Hoisting up his gift, I saw a six-pack of dark German beer. “Thought you might like a dark, cool one on this hot day. Got a bottle opener?”

Suddenly struck by the fact that I had never given John Mark this address and it was not, exactly, located along the busy street, I puzzled at how he might have found me. “John Mark, where did you get this address? We just moved here a short while ago and I haven’t given anyone this address.” The hand with the bottled brew returned to its former position at his side.

“Yeah well, it isn’t like it’s on any visible pathway either! A guy’s gotta really want to find you to get to this place! I must admit I was just a bit nervous about turning into this driveway. I mean, you can’t see the house from the road at all. I wasn’t sure what was back here.” He was smiling, shaking his head.

“Exactly, so how’d ya find this place?”

Sheepish is the only way to describe his expression as he spoke. “Er, uh, this morning I saw you get into a car and I followed you. I just passed by the driveway and turned around at the end of the lane down there. I drove around a while, then decided to pick up something to offer you to drink. Kind of like an ice-breaker, ya know?”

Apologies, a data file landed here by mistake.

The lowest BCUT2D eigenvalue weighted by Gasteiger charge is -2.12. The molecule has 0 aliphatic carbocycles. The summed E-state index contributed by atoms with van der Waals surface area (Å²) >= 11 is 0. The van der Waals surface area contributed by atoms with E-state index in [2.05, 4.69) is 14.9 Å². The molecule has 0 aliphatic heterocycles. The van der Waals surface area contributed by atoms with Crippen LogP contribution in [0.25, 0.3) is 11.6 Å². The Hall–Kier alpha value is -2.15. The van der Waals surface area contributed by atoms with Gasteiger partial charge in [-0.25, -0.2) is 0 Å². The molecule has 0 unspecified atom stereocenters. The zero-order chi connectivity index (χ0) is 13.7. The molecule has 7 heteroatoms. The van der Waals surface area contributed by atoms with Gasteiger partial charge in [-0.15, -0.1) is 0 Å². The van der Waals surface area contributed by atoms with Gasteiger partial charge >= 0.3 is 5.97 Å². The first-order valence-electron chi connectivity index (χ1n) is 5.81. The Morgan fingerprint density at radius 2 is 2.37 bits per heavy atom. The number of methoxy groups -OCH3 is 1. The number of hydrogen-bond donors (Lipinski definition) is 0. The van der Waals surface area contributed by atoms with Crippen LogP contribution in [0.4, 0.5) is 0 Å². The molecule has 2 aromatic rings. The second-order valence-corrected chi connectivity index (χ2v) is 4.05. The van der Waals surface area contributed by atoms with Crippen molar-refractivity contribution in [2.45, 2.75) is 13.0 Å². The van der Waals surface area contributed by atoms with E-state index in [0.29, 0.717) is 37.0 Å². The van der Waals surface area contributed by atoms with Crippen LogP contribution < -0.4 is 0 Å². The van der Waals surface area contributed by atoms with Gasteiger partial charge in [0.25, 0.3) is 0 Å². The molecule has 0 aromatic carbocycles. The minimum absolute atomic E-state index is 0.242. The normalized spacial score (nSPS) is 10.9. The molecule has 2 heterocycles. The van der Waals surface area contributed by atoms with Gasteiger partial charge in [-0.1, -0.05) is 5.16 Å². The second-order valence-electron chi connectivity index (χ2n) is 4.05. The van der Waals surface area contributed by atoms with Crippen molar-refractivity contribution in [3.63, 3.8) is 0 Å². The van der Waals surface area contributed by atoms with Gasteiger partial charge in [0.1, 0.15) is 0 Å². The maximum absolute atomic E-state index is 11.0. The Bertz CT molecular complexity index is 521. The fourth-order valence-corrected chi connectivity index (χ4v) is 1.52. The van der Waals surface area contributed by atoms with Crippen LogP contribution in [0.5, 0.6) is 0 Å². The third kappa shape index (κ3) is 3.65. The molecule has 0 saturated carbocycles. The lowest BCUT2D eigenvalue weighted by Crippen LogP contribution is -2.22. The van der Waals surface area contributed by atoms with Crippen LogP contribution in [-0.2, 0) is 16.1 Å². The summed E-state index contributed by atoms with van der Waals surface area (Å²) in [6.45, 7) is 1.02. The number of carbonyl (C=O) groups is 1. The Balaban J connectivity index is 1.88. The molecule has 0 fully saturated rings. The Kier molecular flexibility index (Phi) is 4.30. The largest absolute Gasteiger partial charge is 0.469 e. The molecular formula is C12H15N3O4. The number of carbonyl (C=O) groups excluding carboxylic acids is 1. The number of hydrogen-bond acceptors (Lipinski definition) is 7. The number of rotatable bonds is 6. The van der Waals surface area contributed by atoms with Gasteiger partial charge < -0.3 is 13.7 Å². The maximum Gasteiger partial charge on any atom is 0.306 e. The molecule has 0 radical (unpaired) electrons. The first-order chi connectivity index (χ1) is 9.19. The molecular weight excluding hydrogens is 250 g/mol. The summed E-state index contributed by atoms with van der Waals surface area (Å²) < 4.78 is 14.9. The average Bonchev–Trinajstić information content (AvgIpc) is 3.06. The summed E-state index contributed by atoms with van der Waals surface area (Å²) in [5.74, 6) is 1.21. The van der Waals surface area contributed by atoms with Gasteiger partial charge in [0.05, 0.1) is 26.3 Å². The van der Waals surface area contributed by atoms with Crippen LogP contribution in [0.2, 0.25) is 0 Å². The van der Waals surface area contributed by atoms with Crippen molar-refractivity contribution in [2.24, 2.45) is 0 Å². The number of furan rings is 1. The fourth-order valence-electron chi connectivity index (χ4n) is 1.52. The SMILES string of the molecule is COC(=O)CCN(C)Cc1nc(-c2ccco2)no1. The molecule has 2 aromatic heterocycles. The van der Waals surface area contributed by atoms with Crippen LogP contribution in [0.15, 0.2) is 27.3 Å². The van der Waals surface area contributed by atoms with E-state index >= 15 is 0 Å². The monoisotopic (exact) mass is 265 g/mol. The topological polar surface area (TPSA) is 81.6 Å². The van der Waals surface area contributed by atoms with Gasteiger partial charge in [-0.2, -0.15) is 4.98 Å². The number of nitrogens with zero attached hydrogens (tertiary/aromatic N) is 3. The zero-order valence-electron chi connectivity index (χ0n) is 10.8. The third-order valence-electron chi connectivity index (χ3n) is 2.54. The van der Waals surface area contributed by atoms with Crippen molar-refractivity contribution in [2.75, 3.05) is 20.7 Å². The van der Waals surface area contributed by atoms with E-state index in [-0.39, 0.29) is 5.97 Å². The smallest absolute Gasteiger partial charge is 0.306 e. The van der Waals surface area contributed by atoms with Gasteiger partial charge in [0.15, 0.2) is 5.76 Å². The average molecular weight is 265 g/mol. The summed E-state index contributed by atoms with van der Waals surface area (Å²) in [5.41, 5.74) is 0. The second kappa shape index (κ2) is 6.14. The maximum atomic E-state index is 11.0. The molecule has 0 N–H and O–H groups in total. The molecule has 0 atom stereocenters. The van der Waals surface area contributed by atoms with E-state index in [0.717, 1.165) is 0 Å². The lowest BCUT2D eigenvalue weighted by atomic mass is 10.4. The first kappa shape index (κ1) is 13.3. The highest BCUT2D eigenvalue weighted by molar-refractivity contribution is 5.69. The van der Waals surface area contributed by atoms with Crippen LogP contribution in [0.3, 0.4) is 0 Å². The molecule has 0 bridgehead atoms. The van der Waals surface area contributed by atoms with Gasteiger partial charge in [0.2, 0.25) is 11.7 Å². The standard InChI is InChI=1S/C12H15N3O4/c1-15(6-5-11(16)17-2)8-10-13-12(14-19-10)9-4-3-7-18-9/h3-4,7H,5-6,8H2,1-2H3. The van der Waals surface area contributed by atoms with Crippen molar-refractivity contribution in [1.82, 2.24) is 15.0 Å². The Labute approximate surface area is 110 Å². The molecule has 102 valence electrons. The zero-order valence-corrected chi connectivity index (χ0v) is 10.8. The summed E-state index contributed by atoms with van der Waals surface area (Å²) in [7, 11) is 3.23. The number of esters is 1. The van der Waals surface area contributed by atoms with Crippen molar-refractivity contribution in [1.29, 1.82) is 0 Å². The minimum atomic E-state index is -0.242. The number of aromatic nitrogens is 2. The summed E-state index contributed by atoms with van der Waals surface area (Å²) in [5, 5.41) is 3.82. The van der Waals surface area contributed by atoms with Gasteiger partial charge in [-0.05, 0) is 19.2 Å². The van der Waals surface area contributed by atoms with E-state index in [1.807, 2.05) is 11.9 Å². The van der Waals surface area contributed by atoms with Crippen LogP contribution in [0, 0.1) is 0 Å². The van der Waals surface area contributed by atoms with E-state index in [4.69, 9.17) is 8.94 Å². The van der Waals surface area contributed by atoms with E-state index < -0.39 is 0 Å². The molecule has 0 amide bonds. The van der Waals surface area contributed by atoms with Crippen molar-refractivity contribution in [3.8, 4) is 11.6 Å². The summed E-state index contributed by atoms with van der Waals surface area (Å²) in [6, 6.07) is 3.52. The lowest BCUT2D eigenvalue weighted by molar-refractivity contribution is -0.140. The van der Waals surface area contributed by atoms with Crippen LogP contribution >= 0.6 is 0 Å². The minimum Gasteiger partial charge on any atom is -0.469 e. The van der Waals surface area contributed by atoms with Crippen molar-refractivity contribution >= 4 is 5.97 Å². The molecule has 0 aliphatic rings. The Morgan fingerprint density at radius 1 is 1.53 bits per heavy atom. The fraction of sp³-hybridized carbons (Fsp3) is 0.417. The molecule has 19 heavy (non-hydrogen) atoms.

“Hmmm, John Mark. That was nice of you and I’m glad you’re back this year, but Curt and I are together again. I’m not really interested in other relationships.”

John Mark reassured me that what had ended our period of dating last Spring would not happen again and pleaded with me to give him another chance. (To fill you in, in one long sentence: Our “engagement” had first been made known to me at a special family dinner in a local restaurant; each of the ladies in his family wanted to know the exact wedding date for their own planning.) Half an hour after his arrival at my apartment door, John Mark left with the unopened “dark, cool ones.” It was an entire year before I saw him again on campus.

I regret not giving John Mark a second chance because I know it must have hurt him. I sometimes wonder if he finished his degree and found his Mrs. Homemaker. I knew that I wasn’t it from what I had already experienced with John Mark; but, still, my main reason back then was lack of time to invest in a relationship. He was a really nice guy and, likely, there were others out there, too, but I’d never meet them.

I had known Curt since I was ten years old. He carried the music stand we shared over to the park from the school building. We dated in high school and had “gone steady” for much of our Senior year. We were comfortable with one another. I loved him, but wonder if that “known him since childhood” thing didn’t just make it easier to continue the relationship than to make the effort, invest the time and energy, into a new relationship. It’s always easier to look back than to see things clearly while they’re happening, isn’t it? Especially when one is a whopping nineteen years old!

How grateful I am that our understanding God forgives us of the many things we do in our youth and never holds it up before us! Forgiven is forgiven, period.

If you missed the earlier post about John Mark, the link is below:

****Sophomore Year: Major Change… Next Post